Reede, 29 November 2013 13:19
Laas Leivat - Estonian Life No. 48 2013
The pro-Moscow Ukrainian president Victor Yanukovych, abruptly pulled out of the special EU-Ukraine pact. The Kremlin threatened the country with trade losses worth billions and costing hundreds of thousands of jobs if it signed a strategic pact with the EU.
"Ukraine could not withstand the economic pressure and blackmail. It was threatened with restricted imports of its goods to Russia, particularly from companies in Eastern Ukraine, which accommodates the greater share of its industry and employee hundreds o thousand of people. Calculations would suggest this would lead to billions in losses. These were specified by President Yanukovych in a telephone conversation with the president (Lithuania's president Dalia Grybauskite who also holds the rotating presidency of the EU) earlier this week," explained Jovita Neliupsiene, advisor to Grybauskaite.
With the Ukrainian economy in critical condition, rejection of the EU could cost Ukraine a critical amount in terms of EU support and possible loans from the IMF.
In a rare joint reaction from the EU leadership, European Council president Herman Van Rompuy and European Commission president Jose Manuel Barroso sharply condemned Russia for putting pressure on Ukraine to drop plans to sign a trade and co-operation agreement with the EU. They said: "It is up to Ukraine to freely decide what kind of engagement they seek with the EU. We therefore strongly disapprove of the Russian position and actions."
The rivalry between Russia and the EU started in 2009 when the EU proposed an eastern partnership with Ukraine, Azerbaijan, Georgia, Moldova and Belarus. The EU offered free trade, cooperation, financial support in exchange for democratic reforms.
The EU's other goal not openly expressed, was to limit Russia' influence and define how far Europe extends to the east. For Russia, the struggle to dominate Ukraine, is not only about keeping political shackles over the country, but controlling a region that was the centre of the Russian empire a millennium ago. This helped generate a Cold War style fight between Moscow and Brussels.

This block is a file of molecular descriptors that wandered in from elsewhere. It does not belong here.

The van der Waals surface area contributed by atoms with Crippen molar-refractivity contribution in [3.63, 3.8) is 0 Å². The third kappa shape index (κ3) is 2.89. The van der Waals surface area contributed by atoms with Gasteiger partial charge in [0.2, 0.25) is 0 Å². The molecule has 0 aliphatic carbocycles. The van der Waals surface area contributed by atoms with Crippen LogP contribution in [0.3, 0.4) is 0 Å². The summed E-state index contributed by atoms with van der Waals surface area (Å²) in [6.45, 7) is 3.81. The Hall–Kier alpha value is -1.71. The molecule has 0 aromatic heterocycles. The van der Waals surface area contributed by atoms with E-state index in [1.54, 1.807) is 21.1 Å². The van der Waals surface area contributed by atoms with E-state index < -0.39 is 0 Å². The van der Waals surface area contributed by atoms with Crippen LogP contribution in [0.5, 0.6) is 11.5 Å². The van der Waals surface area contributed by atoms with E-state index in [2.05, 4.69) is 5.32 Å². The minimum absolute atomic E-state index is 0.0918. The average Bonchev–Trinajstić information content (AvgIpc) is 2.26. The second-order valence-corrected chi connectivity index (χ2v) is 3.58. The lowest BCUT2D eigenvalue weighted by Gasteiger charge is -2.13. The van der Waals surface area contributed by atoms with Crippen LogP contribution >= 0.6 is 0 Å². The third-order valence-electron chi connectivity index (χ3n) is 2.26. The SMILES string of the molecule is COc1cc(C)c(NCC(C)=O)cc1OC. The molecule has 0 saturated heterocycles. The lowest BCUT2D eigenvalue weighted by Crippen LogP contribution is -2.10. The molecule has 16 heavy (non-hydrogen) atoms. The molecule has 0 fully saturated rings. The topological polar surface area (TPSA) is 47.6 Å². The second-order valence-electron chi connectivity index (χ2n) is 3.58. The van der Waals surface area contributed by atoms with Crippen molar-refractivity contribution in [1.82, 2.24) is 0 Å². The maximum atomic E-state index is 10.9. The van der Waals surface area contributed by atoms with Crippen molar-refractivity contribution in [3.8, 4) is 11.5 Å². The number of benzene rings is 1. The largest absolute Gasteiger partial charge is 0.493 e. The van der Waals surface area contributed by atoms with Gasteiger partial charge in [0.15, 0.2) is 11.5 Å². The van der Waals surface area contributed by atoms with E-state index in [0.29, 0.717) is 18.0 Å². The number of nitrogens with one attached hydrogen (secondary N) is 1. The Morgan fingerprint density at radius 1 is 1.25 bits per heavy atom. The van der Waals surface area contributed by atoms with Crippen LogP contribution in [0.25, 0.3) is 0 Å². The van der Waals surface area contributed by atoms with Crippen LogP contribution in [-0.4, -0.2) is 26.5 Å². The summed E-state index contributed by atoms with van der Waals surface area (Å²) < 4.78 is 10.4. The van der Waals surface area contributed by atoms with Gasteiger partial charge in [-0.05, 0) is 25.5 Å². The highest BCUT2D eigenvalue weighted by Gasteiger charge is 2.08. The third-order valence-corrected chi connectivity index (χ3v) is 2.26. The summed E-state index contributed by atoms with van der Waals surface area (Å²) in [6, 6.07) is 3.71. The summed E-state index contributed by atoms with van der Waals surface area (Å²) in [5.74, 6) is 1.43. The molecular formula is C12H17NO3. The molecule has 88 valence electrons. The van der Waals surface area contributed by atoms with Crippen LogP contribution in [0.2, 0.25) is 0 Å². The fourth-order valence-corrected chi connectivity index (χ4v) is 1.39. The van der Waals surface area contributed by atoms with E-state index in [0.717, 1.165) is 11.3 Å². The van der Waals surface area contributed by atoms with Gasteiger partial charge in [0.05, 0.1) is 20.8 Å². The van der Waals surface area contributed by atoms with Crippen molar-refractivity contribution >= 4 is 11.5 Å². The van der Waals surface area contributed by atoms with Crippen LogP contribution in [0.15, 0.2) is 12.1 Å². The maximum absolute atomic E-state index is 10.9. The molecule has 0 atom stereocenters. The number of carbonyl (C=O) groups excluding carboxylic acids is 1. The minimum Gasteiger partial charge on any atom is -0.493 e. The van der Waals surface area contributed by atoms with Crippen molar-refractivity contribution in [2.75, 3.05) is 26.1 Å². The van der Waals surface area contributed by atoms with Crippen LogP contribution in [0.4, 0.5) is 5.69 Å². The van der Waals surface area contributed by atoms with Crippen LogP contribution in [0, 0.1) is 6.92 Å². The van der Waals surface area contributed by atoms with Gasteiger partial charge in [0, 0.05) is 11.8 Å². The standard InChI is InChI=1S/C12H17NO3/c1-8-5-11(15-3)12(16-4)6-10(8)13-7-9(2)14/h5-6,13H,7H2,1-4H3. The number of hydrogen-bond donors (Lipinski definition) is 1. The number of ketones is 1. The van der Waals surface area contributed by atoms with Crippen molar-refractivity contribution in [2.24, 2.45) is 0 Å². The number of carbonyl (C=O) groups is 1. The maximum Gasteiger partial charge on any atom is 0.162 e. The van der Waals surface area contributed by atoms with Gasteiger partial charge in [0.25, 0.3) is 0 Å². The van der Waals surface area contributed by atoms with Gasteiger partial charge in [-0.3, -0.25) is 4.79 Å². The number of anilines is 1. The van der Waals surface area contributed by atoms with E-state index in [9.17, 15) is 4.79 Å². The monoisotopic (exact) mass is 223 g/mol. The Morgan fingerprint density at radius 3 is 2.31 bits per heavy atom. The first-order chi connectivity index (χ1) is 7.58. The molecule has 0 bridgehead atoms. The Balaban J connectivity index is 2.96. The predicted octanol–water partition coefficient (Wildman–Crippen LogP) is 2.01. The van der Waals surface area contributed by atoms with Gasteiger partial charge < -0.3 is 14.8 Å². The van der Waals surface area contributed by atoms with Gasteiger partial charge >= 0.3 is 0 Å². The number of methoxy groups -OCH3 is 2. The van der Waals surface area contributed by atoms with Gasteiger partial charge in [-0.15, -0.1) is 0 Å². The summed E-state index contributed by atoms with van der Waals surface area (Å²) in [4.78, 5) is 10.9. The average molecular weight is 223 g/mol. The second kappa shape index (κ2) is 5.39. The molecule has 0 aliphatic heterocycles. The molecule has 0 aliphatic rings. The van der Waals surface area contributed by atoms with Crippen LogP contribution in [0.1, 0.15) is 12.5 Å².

Russia's determined efforts to keep Ukraine within its control originate from deep seated emotional, cultural and strategic issues. Most of modern Ukraine became under the control of Russian czars in the 1700s after being part of Lithuanian-Polish Commonwealth. Except for small territorial brief declarations of independence, the situation remained unchanged till the USSR's collapse in 1991. Surveys have shown that one third of the population speaks Russian exclusively which helps maintain Russian influence. In fact when Mykola Azarov became the prime minister in 2010, one of his promises was to learn Ukrainian.
Kievan Rus, a loose federation of Slavic tribes centred in Kiev, was the regional power
in the 9th to the 12th centuries. Moscow was a mere settlement at that time. Its ruler Prince Vladimir brought Christianity to the region, laying the foundation for the Russian Orthodox Church. Some of the most prominent figures in Russian literature, including Mikhail Bulgakov and Nikolai Gogol are Ukrainian born.
As part of the Soviet Union, Ukraine was home to some of the leading industrial establishments producing metals, cars, maritime technology, aviation and missiles. Russia has continued to depend on Ukraine to supply most of the same product as the pre-collapse period of the USSR. As part of the threat aimed at Kiev, warning Ukrainians not to sign the agreement with the EU, Russia, after a signed Ukraine-EU deal, would pull out of any Ukraine-Russia industrial co-operation, move that could crucially affect Ukraine's industrial base
The Russian Black Sea Fleet base is in the Ukrainian Crimean port of Sevastopol. While this particularly fleet is comparatively small, it has still played a vital role in Russia's projection of worldwide power . Some of its ships have recently been deployed to Syria. It's a symbol of Russian pride. The lease to Russia extends to 2042. With Ukraine possibly signing the EU agreement, this would leave the Russian fleet stranded.
There are several other compelling reasons for the Kremlin to fear a Ukrainian-EU relationship. They include Trans-Ukraine gas pipeline, the loss for Russia of a important strategic region, fear of increased influence for Western powers, etc.
Ukraine has already felt the severity of Russian sanctions. As punishment for intensified talks between Kiev and Brussels prior to Ukraine pulling out of a possible agreement, Russia restricted the import of Ukrainian steel and chocolates. This has reduced Ukrainian exports this year by $6.5 billion. This would be followed a by higher tariffs on all Ukrainian imports. And Russian threats are not to be dismissed. For 'bad behavior' Kiev has been punished three times in the past by Russia shutting its gas supplies.
What are the long term consequences of Moscow once again using its influence abusively? Michal Baranowski, The Warsaw director of the Geman Marshall Fund think-tank said: "Geopolitically competition in the region is back. The EU should be ready for a long game."